Some investors rely on dividends to grow their wealth, and if you’re one of those dividend sleuths, you might be intrigued to know that Vistry SA Group (LON: VTY) is set to be ex-dividend in just 3 days. The ex-dividend date is one working day before the registration date, which is the deadline by which shareholders must be present on the books of the company to be eligible for a dividend payment. The ex-dividend date is important because every time a stock is bought or sold, the transaction takes at least two business days to settle. As a result, investors in the Vistry group who buy the shares from October 7 will not receive the dividend, which will be paid on November 19.
The company’s next dividend payment will be £ 0.20 per share, and over the past 12 months the company has paid a total of £ 0.40 per share. Looking at the last 12 months of distributions, Vistry Group has a rolling return of around 3.3% on its current price of £ 12.005. Dividends are an important source of income for many shareholders, but the health of the business is critical to sustaining those dividends. It is therefore necessary to check whether dividend payments are covered and whether profits are growing.
See our latest review for Vistry Group
Dividends are generally paid out of company profits. If a company pays more dividends than it made a profit, then the dividend could be unsustainable. That’s why it’s great to see Vistry Group donate a modest 42% of its profits. Having said that, even very profitable companies can sometimes not generate enough cash to pay the dividend, which is why we always need to check if the dividend is covered by the cash flow. The good thing is that dividends were well covered by free cash flow, with the company paying 14% of its cash flow last year.
It is positive to see that the Vistry Group dividend is covered by both earnings and cash flow, as this is usually a sign that the dividend is sustainable, and a lower payout ratio usually suggests a larger margin. security before the dividend is cut.
Click here to view the company’s payout ratio, as well as analysts’ estimates of its future dividends.
Have profits and dividends increased?
Companies that don’t increase their profits can still be valuable, but it’s even more important to assess the sustainability of the dividend if it looks like the business will be struggling to grow. If profits fall and the company is forced to cut its dividend, investors could see the value of their investment go up in smoke. With that in mind, we are not excited to see that Vistry Group’s earnings per share have effectively remained stable over the past five years. We would take that on falling earnings any day, but in the long run, the best dividend-paying stocks increase all their earnings per share. Recent growth has not been impressive. However, companies that see their growth slowing can often choose to pay a higher percentage of their profits to shareholders, which could see the dividend continue to rise.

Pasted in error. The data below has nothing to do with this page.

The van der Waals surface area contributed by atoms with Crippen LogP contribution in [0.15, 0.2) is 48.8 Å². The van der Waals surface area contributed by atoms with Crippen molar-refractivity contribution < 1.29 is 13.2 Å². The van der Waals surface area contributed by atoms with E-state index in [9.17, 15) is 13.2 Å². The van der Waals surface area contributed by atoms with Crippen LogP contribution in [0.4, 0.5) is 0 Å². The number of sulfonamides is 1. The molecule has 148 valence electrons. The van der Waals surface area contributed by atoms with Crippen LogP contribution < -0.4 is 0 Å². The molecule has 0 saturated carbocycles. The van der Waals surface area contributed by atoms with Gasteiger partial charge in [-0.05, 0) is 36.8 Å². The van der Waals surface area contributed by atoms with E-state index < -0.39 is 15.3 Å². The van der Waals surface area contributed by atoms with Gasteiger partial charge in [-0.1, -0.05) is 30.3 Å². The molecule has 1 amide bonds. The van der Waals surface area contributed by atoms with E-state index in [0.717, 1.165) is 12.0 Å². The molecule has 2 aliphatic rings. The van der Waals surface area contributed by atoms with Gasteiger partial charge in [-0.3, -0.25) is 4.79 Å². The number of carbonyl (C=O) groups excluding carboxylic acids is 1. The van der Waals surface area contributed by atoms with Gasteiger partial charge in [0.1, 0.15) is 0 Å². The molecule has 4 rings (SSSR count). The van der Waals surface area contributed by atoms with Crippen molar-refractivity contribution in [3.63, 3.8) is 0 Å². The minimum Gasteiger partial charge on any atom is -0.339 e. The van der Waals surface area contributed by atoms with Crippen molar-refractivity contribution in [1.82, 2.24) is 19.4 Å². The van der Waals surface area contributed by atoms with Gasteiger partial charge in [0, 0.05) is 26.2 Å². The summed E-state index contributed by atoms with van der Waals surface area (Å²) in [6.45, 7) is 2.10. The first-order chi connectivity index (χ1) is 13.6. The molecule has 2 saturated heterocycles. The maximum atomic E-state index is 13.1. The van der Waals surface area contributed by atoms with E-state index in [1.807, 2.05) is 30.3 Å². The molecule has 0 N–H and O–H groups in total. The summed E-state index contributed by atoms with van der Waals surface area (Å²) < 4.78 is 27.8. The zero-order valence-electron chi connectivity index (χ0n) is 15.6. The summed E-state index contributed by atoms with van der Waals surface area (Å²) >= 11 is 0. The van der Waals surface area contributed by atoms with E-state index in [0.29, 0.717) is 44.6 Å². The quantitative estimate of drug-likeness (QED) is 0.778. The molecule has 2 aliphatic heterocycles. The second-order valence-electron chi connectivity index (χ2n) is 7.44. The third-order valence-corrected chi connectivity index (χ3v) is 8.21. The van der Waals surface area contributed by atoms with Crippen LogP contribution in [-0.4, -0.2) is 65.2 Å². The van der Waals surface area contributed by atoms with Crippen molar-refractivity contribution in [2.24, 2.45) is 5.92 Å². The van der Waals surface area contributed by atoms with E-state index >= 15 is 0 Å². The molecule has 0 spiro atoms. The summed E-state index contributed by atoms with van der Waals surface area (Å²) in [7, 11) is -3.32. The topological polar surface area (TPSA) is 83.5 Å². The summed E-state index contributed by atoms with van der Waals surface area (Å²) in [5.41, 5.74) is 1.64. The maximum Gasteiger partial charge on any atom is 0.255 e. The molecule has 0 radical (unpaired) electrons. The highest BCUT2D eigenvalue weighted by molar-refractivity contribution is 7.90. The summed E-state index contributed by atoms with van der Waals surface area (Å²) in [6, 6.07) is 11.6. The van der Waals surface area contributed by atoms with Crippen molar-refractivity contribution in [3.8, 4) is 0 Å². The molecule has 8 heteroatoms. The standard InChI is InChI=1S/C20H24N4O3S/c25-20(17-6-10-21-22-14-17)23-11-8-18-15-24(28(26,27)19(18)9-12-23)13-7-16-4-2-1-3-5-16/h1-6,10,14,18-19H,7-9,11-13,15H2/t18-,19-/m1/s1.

Most investors primarily assess a company’s dividend prospects by checking the historical rate of dividend growth. Since our data began 10 years ago, Vistry Group has increased its dividend by around 30% per year on average.
From a dividend perspective, should investors buy or avoid Vistry Group? Earnings per share have remained stable over this period, but we’re intrigued to see that Vistry Group pays less than half of its earnings and cash flow as dividends. This is interesting for several reasons, as it suggests that management may be reinvesting heavily in the company, but it also helps to increase the dividend over time. In general, we like to see both low payout ratios and strong earnings per share growth, but Vistry Group is halfway there. Vistry Group looks strong on this analysis overall, and we would definitely consider taking a closer look.
In light of this, while Vistry Group has an attractive dividend, it is worth knowing the risks associated with this stock. To help you, we have discovered 1 warning sign for Vistry Group which you should know before investing in their stocks.
A common investment mistake is to buy the first interesting stock you see. Here you will find a list of promising dividend paying stocks with a yield above 2% and an upcoming dividend.
This Simply Wall St article is general in nature. We provide commentary based on historical data and analyst forecasts using only unbiased methodology and our articles are not intended to be financial advice. It does not constitute a recommendation to buy or sell shares and does not take into account your goals or your financial situation. Our aim is to bring you long-term, targeted analysis based on fundamental data. Note that our analysis may not take into account the latest announcements from price sensitive companies or qualitative material. Simply Wall St has no position in any of the stocks mentioned.
Do you have any feedback on this item? Are you worried about the content? Get in touch with us directly. You can also send an email to the editorial team (at) simplywallst.com.
If you decide to trade Vistry Group, use the cheapest platform * which is ranked # 1 overall by Barron’s, Interactive brokers. Trade stocks, options, futures, currencies, bonds and funds in 135 markets, all from one integrated account.Promoted